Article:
The Reuben Foundation has increased the places on its scholarship programme for Oxford University undergraduates and made a further donation for buildings at Oxford’s newest college, Reuben College, including a new Reuben Graduate Centre.
The donations were announced today as the Reuben family visited the University, taking a tour of the Reuben College grounds. It comes as the college welcomes its first intake of 136 graduate students across almost 70 degree courses this autumn.
First established in 2012 for undergraduate students from socio-economically disadvantaged backgrounds, the Reuben Scholarship Programme has supported hundreds of undergraduate Reuben Scholars to date, with a further 132 scholars commencing this academic year.
As the endowment for the scholarship programme builds, there will be more than 400 Reuben Scholars on course at Oxford by 2023-24. Between 70 and 80 new Reuben Scholars will be joining the programme each year in perpetuity, enabling generations of students to study at Oxford without financial concerns.
The Foundation has also pledged a further £8 million donation for new and existing buildings at Reuben College, having previously gifted a landmark £80 million, including £71 million towards endowing the graduate college in 2020.
The gift will be used in the refurbishment, fitting-out and maintenance of the Worthington and Jackson Buildings and the Winchester Road Development, which will all form part of the site of Reuben College. The Reuben site on Winchester Road will consist of three Victorian villas (which the college will renovate and refurbish) and a new building to be constructed at the back of the gardens, which will be named the ‘Reuben Graduate Centre’.
Reuben College aims to generate new insights into the biggest questions of our time by bringing academics together from traditionally different disciplines to work on challenging themes and share their knowledge with the college’s graduate students.
A culture of innovation and enterprise and a strong commitment to diversity, sustainability and public engagement are intended to cut across all inter-disciplinary activities. The college’s initial research themes include Artificial Intelligence and machine learning, Cellular Life, Environmental Change and Ethics & Values.
Professor Louise Richardson, Vice-Chancellor of Oxford University, said: ‘The Reuben Foundation has been extraordinarily generous in supporting disadvantaged students and, more recently, in funding the creation of Oxford’s newest college. In a remarkable act of philanthropy, today, they have increased their support for both student scholarships and the expansion of the Reuben College. Students and scholars across Oxford are in their debt.’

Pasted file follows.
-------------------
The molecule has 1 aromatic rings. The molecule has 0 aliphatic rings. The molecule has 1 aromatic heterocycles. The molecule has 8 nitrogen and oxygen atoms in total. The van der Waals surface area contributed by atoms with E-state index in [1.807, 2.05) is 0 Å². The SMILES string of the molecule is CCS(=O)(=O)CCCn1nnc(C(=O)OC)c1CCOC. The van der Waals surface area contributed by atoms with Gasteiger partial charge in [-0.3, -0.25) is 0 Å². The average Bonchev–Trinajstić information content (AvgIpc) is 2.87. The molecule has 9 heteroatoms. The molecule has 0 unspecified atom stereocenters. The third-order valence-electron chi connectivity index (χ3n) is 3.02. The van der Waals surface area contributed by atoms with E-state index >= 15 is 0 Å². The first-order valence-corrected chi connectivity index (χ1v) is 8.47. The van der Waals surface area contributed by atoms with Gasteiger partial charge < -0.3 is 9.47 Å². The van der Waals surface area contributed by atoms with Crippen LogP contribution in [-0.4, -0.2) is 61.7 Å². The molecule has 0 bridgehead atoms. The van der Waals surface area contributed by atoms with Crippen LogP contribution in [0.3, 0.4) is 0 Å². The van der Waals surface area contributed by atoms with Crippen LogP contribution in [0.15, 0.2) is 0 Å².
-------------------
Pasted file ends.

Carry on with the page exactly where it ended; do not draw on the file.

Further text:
Professor Lionel Tarassenko, President of Reuben College, said: ‘This latest gift demonstrates the extraordinary commitment of the Reuben Foundation to our college. It makes a significant contribution to the refurbishment of our heritage buildings and enables us to expand the accommodation available to our students, including the provision of a social hub in the Reuben Graduate Centre.’
A spokesman for the Reuben Foundation said ‘Alongside the academic excellence that Reuben College will exude, we are pleased to help enhance the experience offered to students by creating the Reuben Graduate Centre, which will be the social hub for students outside study hours, offering a Graduate Common Room, gym and cinema.’
The inaugural cohort of Reuben Graduate Scholars are also commencing their studies at Reuben College this academic year (2021-22), the college’s first year of operation (2021-22). Half of the places have been awarded to postgraduate research students, and the other half for postgraduate taught degrees.
This will rise to 27 scholarships annually by the college’s fourth year (21 research degrees, 6 taught degrees). The Reuben Graduate Scholarship programme aims to attract the world’s most talented students of all backgrounds and knowledge disciplines, with many of them expected to form the next generation of outstanding Oxford University academics.
The scholarships will support students to commence interdisciplinary studies at Oxford, and the first cohort includes international students and UK scholars from under-represented backgrounds who have participated in graduate access initiatives.